[root@storenode1 ~]# echo "hello world" >> /data/data1/test

[root@storenode2 ~]# cat /data/data1/test

gluster-hello-world

If you see the text “hello world” in the output then the Gluster setup is complete!

CTDB and Samba

All the above is good and well, but we need to present this storage to an end user don’t we?

The traditional way to present storage as a file share is using samba, however as we are using multiple servers we want to try and make use of them. This method will use traditional samba config files but using an extra overlay, CTDB. CTDB will present storage via cifs, but also create a VIP (Virtual IP) which “hovers” over the servers configured within.

Lets get the packages installed first:

yum -y install ctdb samba samba-common samba-winbind-clients (Resilient Storage subscription needed for RHEL)

On both nodes backup the default config, just in case:

mv /etc/sysconfig/ctdb{,.old}

CTDB requires a shared area in which to create a lock, and we also need a directory to share

On either node:

mkdir /data/data1/lock

mkdir /data/data1/share

In your favourite editor open /data/data1/lock/ctdb and add the following(In my case Vim):

vi /data/data1/lock/ctdb

CTDB_RECOVERY_LOCK=/data/data1/lock/lockfile
#CIFS only
CTDB_PUBLIC_ADDRESSES=/etc/ctdb/public_addresses
CTDB_MANAGES_SAMBA=yes
#CIFS only
CTDB_NODES=/etc/ctdb/nodes

The file we have just created will actually replace the config we backed up earlier but that will exist as a symlink (saves multiplication of config files which are the same) on both hosts:

ln -s /data/data1/lock/ctdb /etc/sysconfig/ctdb

Next we need to ensure the samba service won’t start on boot, but in turn the CTDB service will, on both nodes:

service smb stop

chkconfig smb off

chkconfig ctdb on

The /etc/ctdb/public_addresses file will contain a list of IP addresses which will be used as VIP’s, you can use as many as you like here, some configurations use multiple combinations of VIPs with round-robin DNS for true load-balanced scenarios, for our simple config we will just use the next IP. Note we are creating the file on our shared storage again to ensure that we have the same config on both boxes and will be later linked:

vi /data/data1/lock/public_addresses

192.168.1.17/24 eth0

Now we need to create the /etc/ctdb/nodes which contains the IP addresses of all servers which will present the storage, again this will be a shared file and linked:

vi /data/data1/lock/nodes

192.168.1.15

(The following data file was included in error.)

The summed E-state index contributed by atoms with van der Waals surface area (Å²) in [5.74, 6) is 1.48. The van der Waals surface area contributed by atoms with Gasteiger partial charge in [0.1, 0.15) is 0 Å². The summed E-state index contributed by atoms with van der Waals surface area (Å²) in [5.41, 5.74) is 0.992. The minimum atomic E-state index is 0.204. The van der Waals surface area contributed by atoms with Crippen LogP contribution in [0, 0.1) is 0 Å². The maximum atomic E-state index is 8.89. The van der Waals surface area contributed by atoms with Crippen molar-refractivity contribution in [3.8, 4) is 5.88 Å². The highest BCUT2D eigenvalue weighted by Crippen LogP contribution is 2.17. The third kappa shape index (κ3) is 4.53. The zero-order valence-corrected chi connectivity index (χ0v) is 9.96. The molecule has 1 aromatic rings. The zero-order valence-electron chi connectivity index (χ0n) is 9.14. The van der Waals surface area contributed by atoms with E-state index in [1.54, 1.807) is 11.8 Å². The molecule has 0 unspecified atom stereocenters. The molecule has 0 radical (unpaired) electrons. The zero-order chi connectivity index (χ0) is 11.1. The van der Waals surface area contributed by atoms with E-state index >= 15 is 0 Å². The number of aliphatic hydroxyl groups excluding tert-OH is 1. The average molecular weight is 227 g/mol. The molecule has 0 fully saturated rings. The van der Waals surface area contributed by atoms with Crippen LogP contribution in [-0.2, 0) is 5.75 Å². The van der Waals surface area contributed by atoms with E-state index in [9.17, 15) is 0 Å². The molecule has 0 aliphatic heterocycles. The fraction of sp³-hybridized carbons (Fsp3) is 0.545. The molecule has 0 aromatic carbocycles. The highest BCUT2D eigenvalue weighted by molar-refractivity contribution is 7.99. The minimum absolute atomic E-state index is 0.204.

192.168.1.16

Lets link those two files, on both nodes:

ln -s /data/data1/lock/nodes /etc/ctdb/nodes

ln -s /data/data1/lock/public_addresses /etc/ctdb/public_addresses

The only thing we have left to do now is to modify the samba config file, there are 2 sections we are interested in. Firstly the general config section where we need to enable clustering and point it to the lock directory. Samba (or CTDB in this case) has some strange side effects if shared storage is used, however, it could be used to edit then copy in to place:

On storage node 1:

cp /etc/samba/smb.conf /data/data1/lock/smb.conf

vi /data/data1/lock/smb.conf

And add in the general section near the top:

clustering = yes

idmap backend = tdb2

private dir = /data/data1/lock

The second component is to create the share itself:

[share] comment = Gluster and CTDB based share
path = /data/data1/share
read only = no
guest ok = yes
valid users = jon

Once we are happy with the edit, the file can be copied to the correct location, on both hosts:

cp /data/data1/lock/smb.conf /etc/samba/

We need to ensure the user jon exists on both servers:

useradd jon

smbpasswd -a jon

and type a password.

Configuration is now done, all that is left to do is start the service, on both nodes:

service ctdb start

If the service starts successfully then after a short while the share becomes available, monitor its status using:

ctdb status

gluster-ctdb-status

Once both nodes get OK, we’re good to go. The share will now be accessible from a Windows PC (or anything that can access SMB/CIFS) using \\192.168.1.17\share

gluster-fileshare

If either storage server becomes unavailable the share will still exist.

 

We now have a resilient, highly available CIFS file server.

The post Windows (CIFS) fileshares using GlusterFS and CTDB for Highly available data appeared first on Jon Archer.

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by on March 21, 2013

GlusterFS in AWS

Amazon Web Services provides an highly available hosting for our applications but are they prepared to run on more than one server?

When you design a new application, you can follow best practices’ guides on AWS but if the application is inherited, it requires many modifications or to work with a POSIX shared storage as if it’s local.

That’s where GlusterFS enters the game, beside adding flexibility to storage with horizontal growth opportunities in distributed mode, it has a replicated mode, which lets you replicate a volume (or a single folder in a file system) across multiple servers.

GlusterFS

Preliminary considerations

Before realizing a proof of concept with two servers, in different availability zones, replicating an EBS volume with an ext4 filesystem, we will list the cases where GlusterFS should not be used: